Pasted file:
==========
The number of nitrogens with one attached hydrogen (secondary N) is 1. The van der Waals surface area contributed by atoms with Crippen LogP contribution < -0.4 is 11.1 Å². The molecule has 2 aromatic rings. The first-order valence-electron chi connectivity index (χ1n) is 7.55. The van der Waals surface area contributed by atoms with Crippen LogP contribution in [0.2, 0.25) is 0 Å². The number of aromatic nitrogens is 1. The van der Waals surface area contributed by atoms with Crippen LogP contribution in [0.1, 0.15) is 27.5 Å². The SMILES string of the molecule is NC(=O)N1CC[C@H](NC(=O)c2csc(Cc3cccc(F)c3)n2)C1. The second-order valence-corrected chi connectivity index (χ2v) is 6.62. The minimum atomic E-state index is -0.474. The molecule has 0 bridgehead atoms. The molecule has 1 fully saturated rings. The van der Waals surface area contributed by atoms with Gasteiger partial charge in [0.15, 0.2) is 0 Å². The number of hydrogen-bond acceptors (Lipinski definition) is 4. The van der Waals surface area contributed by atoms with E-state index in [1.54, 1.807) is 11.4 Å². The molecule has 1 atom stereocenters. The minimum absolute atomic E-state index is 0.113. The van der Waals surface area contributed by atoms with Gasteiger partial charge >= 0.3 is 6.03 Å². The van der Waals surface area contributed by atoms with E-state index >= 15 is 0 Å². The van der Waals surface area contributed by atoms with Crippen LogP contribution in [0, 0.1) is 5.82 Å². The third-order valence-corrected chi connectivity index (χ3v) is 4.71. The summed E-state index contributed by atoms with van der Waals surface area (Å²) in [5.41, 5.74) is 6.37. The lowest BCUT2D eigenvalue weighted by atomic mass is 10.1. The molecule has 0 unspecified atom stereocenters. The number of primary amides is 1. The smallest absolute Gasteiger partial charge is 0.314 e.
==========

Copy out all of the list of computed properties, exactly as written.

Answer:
The number of nitrogens with one attached hydrogen (secondary N) is 1. The van der Waals surface area contributed by atoms with Crippen LogP contribution < -0.4 is 11.1 Å². The molecule has 2 aromatic rings. The first-order valence-electron chi connectivity index (χ1n) is 7.55. The van der Waals surface area contributed by atoms with Crippen LogP contribution in [0.2, 0.25) is 0 Å². The number of aromatic nitrogens is 1. The van der Waals surface area contributed by atoms with Crippen LogP contribution in [0.1, 0.15) is 27.5 Å². The SMILES string of the molecule is NC(=O)N1CC[C@H](NC(=O)c2csc(Cc3cccc(F)c3)n2)C1. The second-order valence-corrected chi connectivity index (χ2v) is 6.62. The minimum atomic E-state index is -0.474. The molecule has 0 bridgehead atoms. The molecule has 1 fully saturated rings. The van der Waals surface area contributed by atoms with Gasteiger partial charge in [0.15, 0.2) is 0 Å². The number of hydrogen-bond acceptors (Lipinski definition) is 4. The van der Waals surface area contributed by atoms with E-state index in [1.54, 1.807) is 11.4 Å². The molecule has 1 atom stereocenters. The minimum absolute atomic E-state index is 0.113. The van der Waals surface area contributed by atoms with Gasteiger partial charge >= 0.3 is 6.03 Å². The van der Waals surface area contributed by atoms with E-state index >= 15 is 0 Å². The van der Waals surface area contributed by atoms with Crippen LogP contribution in [0, 0.1) is 5.82 Å². The third-order valence-corrected chi connectivity index (χ3v) is 4.71. The summed E-state index contributed by atoms with van der Waals surface area (Å²) in [5.41, 5.74) is 6.37. The lowest BCUT2D eigenvalue weighted by atomic mass is 10.1. The molecule has 0 unspecified atom stereocenters. The number of primary amides is 1. The smallest absolute Gasteiger partial charge is 0.314 e.